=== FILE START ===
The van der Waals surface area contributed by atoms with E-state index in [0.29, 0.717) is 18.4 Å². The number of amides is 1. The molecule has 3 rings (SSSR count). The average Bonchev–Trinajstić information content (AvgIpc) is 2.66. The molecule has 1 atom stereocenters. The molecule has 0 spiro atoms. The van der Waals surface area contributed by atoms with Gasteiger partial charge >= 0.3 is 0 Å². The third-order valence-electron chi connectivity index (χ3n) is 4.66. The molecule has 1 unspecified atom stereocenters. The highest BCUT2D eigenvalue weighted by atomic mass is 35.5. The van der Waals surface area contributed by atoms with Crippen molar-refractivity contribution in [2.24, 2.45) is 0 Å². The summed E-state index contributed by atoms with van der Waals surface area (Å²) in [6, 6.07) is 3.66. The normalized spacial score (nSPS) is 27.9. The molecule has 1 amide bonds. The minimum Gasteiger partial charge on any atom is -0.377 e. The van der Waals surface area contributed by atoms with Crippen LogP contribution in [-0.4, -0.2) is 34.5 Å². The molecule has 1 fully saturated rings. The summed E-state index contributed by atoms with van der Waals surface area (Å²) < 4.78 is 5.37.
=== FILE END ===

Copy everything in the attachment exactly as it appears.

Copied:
The van der Waals surface area contributed by atoms with E-state index in [0.29, 0.717) is 18.4 Å². The number of amides is 1. The molecule has 3 rings (SSSR count). The average Bonchev–Trinajstić information content (AvgIpc) is 2.66. The molecule has 1 atom stereocenters. The molecule has 0 spiro atoms. The van der Waals surface area contributed by atoms with Gasteiger partial charge >= 0.3 is 0 Å². The third-order valence-electron chi connectivity index (χ3n) is 4.66. The molecule has 1 unspecified atom stereocenters. The highest BCUT2D eigenvalue weighted by atomic mass is 35.5. The van der Waals surface area contributed by atoms with Crippen molar-refractivity contribution in [2.24, 2.45) is 0 Å². The summed E-state index contributed by atoms with van der Waals surface area (Å²) in [6, 6.07) is 3.66. The normalized spacial score (nSPS) is 27.9. The molecule has 1 amide bonds. The minimum Gasteiger partial charge on any atom is -0.377 e. The van der Waals surface area contributed by atoms with Crippen LogP contribution in [-0.4, -0.2) is 34.5 Å². The molecule has 1 fully saturated rings. The summed E-state index contributed by atoms with van der Waals surface area (Å²) < 4.78 is 5.37.